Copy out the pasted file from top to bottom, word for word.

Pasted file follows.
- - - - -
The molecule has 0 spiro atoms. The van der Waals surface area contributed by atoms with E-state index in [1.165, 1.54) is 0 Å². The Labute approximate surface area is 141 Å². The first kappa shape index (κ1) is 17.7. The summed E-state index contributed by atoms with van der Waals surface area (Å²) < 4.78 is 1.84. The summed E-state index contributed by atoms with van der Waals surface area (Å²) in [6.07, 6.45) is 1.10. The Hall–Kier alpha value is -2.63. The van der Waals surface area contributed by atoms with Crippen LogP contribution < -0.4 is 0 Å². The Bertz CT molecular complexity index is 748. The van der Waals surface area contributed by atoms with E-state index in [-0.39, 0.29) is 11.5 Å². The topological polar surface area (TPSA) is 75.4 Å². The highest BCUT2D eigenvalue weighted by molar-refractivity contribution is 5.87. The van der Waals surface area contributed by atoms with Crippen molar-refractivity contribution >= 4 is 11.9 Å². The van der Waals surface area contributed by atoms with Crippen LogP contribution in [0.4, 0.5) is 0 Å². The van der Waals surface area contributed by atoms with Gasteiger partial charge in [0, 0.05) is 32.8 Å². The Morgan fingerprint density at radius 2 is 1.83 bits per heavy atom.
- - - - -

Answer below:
The molecule has 0 spiro atoms. The van der Waals surface area contributed by atoms with E-state index in [1.165, 1.54) is 0 Å². The Labute approximate surface area is 141 Å². The first kappa shape index (κ1) is 17.7. The summed E-state index contributed by atoms with van der Waals surface area (Å²) < 4.78 is 1.84. The summed E-state index contributed by atoms with van der Waals surface area (Å²) in [6.07, 6.45) is 1.10. The Hall–Kier alpha value is -2.63. The van der Waals surface area contributed by atoms with Crippen LogP contribution < -0.4 is 0 Å². The Bertz CT molecular complexity index is 748. The van der Waals surface area contributed by atoms with E-state index in [-0.39, 0.29) is 11.5 Å². The topological polar surface area (TPSA) is 75.4 Å². The highest BCUT2D eigenvalue weighted by molar-refractivity contribution is 5.87. The van der Waals surface area contributed by atoms with Crippen molar-refractivity contribution >= 4 is 11.9 Å². The van der Waals surface area contributed by atoms with Crippen LogP contribution in [0.4, 0.5) is 0 Å². The van der Waals surface area contributed by atoms with Gasteiger partial charge in [0, 0.05) is 32.8 Å². The Morgan fingerprint density at radius 2 is 1.83 bits per heavy atom.